Photo credit Carlos Avendaño
Pictured: Ocean Floor
Installation photo, Ursula von Rydingsvard: The Contour of Feeling, The Fabric Workshop and Museum
Photo credit Carlos Avendaño
Pictured: COŚ
The most atypical work in the entirely of The Contour of Feeling is "PODERWAĆ," a massive leather jacket created during von Rydingsvard's Fabric Workshop residency, from a patchwork of vintage leather jackets. When considered in concert with the fabric-bound "Book With No Words II," located in the same space on the eighth floor, "PODERWAĆ," is downright playful -- as if the giant who owns it has just arrived home, hung it on a massive hanger, and opened their massive book.
Ursula von Rydingsvard at work on PODERWAĆ in her Brooklyn studio
Photo credit Carlos Avendaño
Installation photo, Ursula von Rydingsvard: The Contour of Feeling, The Fabric Workshop and Museum
Photo credit Carlos Avendaño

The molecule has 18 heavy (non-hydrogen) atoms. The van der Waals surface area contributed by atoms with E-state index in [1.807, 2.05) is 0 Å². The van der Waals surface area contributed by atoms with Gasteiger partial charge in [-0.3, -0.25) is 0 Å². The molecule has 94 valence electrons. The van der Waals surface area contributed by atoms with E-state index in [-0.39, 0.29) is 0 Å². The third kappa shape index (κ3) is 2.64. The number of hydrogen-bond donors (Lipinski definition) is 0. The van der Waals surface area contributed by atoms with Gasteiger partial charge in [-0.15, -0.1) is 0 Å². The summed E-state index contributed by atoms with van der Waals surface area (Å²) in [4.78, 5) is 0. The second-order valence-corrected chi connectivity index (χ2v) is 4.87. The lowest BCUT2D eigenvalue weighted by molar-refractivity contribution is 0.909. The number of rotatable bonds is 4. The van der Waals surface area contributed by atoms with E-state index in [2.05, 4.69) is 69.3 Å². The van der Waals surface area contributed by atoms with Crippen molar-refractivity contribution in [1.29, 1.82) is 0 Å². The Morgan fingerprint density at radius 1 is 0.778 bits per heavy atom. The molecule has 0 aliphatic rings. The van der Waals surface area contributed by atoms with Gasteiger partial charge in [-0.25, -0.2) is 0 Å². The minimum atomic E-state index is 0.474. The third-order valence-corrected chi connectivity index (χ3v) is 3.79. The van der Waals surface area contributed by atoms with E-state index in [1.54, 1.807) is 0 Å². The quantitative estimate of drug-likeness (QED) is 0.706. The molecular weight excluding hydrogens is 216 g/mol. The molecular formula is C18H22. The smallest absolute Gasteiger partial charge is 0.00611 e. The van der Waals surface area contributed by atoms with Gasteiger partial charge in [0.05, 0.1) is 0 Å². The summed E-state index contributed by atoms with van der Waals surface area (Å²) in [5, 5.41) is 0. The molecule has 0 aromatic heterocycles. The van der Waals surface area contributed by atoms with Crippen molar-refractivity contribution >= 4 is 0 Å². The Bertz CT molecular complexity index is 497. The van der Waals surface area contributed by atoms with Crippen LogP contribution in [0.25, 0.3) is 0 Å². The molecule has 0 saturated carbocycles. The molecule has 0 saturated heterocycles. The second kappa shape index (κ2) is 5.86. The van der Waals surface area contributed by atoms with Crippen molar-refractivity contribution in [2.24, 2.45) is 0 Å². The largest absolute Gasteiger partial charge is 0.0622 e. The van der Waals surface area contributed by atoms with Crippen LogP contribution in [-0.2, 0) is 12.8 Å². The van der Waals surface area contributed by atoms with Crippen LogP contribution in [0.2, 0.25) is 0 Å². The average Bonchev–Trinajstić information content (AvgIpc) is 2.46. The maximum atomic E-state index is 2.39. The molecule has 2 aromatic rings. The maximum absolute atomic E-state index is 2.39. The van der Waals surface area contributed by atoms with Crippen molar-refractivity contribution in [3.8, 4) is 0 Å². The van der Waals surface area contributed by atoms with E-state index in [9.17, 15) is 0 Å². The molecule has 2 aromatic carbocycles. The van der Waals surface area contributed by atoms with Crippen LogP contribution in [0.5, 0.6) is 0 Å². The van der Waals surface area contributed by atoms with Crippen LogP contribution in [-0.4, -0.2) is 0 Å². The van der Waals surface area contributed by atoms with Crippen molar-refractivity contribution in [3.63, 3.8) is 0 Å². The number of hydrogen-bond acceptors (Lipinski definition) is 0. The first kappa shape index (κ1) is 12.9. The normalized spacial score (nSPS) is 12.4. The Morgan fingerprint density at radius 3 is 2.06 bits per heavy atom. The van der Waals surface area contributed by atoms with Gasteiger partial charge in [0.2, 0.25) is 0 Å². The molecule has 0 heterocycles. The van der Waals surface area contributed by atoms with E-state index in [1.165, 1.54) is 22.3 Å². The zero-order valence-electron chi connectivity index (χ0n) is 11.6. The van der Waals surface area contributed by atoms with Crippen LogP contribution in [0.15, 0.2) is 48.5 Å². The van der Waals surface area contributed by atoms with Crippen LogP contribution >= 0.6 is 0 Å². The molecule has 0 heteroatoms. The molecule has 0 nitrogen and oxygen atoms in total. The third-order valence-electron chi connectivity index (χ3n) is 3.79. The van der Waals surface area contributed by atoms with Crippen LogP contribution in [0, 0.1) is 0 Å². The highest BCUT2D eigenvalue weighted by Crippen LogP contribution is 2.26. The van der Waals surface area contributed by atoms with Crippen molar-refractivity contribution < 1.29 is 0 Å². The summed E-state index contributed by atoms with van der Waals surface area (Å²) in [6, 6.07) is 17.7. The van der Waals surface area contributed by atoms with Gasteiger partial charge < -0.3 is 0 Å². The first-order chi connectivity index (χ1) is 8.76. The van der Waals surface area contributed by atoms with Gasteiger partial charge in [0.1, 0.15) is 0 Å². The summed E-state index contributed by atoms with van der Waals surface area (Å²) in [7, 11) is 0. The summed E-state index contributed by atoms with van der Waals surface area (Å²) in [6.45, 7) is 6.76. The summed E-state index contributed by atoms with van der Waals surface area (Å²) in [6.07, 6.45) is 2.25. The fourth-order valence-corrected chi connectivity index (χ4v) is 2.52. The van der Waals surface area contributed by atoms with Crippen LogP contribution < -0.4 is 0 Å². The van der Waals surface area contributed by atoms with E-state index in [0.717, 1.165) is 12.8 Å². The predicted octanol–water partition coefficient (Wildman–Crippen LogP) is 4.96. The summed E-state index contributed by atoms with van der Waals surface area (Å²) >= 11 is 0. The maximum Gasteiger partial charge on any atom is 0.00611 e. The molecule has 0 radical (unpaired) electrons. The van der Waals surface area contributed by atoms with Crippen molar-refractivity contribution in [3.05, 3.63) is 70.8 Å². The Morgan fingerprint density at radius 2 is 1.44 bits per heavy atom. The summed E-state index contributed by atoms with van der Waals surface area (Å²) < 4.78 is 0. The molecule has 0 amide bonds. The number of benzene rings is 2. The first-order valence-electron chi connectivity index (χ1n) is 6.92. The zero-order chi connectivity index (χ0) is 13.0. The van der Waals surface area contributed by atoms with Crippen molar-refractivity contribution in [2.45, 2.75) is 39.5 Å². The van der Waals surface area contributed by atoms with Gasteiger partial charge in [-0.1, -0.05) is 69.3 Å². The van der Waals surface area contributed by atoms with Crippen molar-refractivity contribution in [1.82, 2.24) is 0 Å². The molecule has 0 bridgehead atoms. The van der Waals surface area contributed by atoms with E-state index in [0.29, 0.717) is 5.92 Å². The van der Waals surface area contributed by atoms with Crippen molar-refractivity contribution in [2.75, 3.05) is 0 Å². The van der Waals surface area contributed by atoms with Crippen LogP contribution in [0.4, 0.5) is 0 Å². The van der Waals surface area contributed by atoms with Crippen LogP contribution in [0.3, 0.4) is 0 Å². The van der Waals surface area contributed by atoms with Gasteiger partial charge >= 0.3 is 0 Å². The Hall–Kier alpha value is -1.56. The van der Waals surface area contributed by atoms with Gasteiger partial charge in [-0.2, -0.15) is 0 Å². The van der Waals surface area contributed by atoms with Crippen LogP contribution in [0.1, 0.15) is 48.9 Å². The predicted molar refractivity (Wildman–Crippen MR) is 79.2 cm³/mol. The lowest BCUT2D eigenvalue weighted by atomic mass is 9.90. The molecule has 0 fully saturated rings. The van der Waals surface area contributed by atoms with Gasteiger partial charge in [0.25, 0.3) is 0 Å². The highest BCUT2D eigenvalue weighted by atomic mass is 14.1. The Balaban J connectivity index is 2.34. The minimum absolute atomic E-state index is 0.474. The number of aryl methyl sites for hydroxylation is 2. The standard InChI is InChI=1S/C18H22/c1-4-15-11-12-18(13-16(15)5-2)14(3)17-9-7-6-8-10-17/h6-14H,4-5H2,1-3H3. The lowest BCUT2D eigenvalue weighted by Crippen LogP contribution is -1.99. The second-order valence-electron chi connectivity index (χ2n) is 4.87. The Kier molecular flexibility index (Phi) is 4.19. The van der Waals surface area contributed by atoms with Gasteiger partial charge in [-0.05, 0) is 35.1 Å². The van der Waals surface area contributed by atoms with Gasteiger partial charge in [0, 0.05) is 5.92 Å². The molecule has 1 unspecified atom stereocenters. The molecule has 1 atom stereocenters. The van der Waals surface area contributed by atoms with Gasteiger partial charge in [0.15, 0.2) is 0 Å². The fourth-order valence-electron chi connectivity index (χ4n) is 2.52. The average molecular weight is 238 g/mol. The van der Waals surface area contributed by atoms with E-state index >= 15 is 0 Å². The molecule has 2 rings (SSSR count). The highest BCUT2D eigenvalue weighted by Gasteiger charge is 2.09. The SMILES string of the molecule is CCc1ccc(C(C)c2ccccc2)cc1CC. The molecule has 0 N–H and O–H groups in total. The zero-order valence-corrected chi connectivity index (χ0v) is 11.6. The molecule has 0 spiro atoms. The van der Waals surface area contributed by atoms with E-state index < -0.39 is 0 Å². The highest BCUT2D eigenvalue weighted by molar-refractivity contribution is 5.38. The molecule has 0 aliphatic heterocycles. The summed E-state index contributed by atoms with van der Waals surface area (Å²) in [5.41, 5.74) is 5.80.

Pictured left wall: SCRATCH II, COŚ
Foreground: PODERWAĆ
While von Rydingsvard's large-scale sculptures are incredibly imposing and awe-inspiring in many cases, it's actually the smaller-scale elements of The Contour of Feeling that caught my eye and lingered with me. Chief among the standouts are ten untitled works on paper displayed on the second floor gallery. Created during a residency at Dieu Donné in New York, a venue and educational center dedicated to hand-papermaking, these pieces combine two-dimensional paper and pigments with lace, silk scarves, and other fabrics in an almost eerie way.

One such composition resembles a row of floating jellyfish tentacles, while a tangle of forms resembling oily black kelp dominates another. Several of the paper works evoke desolate, burned-out landscapes, while others use small, blurred forms that almost recall a wall of skulls, with red fabric laid beneath the paper simulating smeared blood. In another image, a row of gray-and-white figures hovers against a plain ground like ghosts. There is imagery of pain in some of these untitled paper pieces, which is likely intentional. As the wall text on the first floor explains, von Rydingsvard's Polish and Ukranian parents were forced to work in Nazi labor camps during the second World War. Compared to the general sense of tranquility and peace evoked by many of von Rydingsvard's large-scale sculptural works, these much smaller two-dimensional paper works evoke destruction both by design--the fabrics are purposefully unraveling--and in their figurative representations of the effects of pollution, fire, or cruelty.